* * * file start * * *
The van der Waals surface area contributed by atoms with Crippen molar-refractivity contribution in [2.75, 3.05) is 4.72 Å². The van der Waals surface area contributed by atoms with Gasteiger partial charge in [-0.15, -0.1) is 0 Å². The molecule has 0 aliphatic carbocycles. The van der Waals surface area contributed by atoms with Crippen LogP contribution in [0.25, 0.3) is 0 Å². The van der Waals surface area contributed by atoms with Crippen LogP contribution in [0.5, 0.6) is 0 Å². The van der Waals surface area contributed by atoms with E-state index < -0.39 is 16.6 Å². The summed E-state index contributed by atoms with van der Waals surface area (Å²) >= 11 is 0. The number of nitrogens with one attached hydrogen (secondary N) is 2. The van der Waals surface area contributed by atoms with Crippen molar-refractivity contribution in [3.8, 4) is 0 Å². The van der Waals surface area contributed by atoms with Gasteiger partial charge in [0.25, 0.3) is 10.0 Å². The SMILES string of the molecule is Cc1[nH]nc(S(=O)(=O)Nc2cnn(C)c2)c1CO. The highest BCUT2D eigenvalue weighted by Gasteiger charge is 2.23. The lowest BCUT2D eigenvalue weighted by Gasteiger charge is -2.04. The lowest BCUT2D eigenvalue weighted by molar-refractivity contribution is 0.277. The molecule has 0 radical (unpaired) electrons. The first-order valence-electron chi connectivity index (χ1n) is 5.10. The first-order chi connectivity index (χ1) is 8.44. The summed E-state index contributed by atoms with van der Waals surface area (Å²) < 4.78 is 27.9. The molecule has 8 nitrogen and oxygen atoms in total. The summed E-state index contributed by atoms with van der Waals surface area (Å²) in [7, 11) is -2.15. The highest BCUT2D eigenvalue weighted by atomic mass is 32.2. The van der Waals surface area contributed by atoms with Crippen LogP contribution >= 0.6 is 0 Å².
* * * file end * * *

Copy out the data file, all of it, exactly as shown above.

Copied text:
The van der Waals surface area contributed by atoms with Crippen molar-refractivity contribution in [2.75, 3.05) is 4.72 Å². The van der Waals surface area contributed by atoms with Gasteiger partial charge in [-0.15, -0.1) is 0 Å². The molecule has 0 aliphatic carbocycles. The van der Waals surface area contributed by atoms with Crippen LogP contribution in [0.25, 0.3) is 0 Å². The van der Waals surface area contributed by atoms with Crippen LogP contribution in [0.5, 0.6) is 0 Å². The van der Waals surface area contributed by atoms with E-state index < -0.39 is 16.6 Å². The summed E-state index contributed by atoms with van der Waals surface area (Å²) >= 11 is 0. The number of nitrogens with one attached hydrogen (secondary N) is 2. The van der Waals surface area contributed by atoms with Crippen molar-refractivity contribution in [3.8, 4) is 0 Å². The van der Waals surface area contributed by atoms with Gasteiger partial charge in [0.25, 0.3) is 10.0 Å². The SMILES string of the molecule is Cc1[nH]nc(S(=O)(=O)Nc2cnn(C)c2)c1CO. The highest BCUT2D eigenvalue weighted by Gasteiger charge is 2.23. The lowest BCUT2D eigenvalue weighted by Gasteiger charge is -2.04. The lowest BCUT2D eigenvalue weighted by molar-refractivity contribution is 0.277. The molecule has 0 radical (unpaired) electrons. The first-order valence-electron chi connectivity index (χ1n) is 5.10. The first-order chi connectivity index (χ1) is 8.44. The summed E-state index contributed by atoms with van der Waals surface area (Å²) < 4.78 is 27.9. The molecule has 8 nitrogen and oxygen atoms in total. The summed E-state index contributed by atoms with van der Waals surface area (Å²) in [7, 11) is -2.15. The highest BCUT2D eigenvalue weighted by atomic mass is 32.2. The van der Waals surface area contributed by atoms with Crippen LogP contribution >= 0.6 is 0 Å².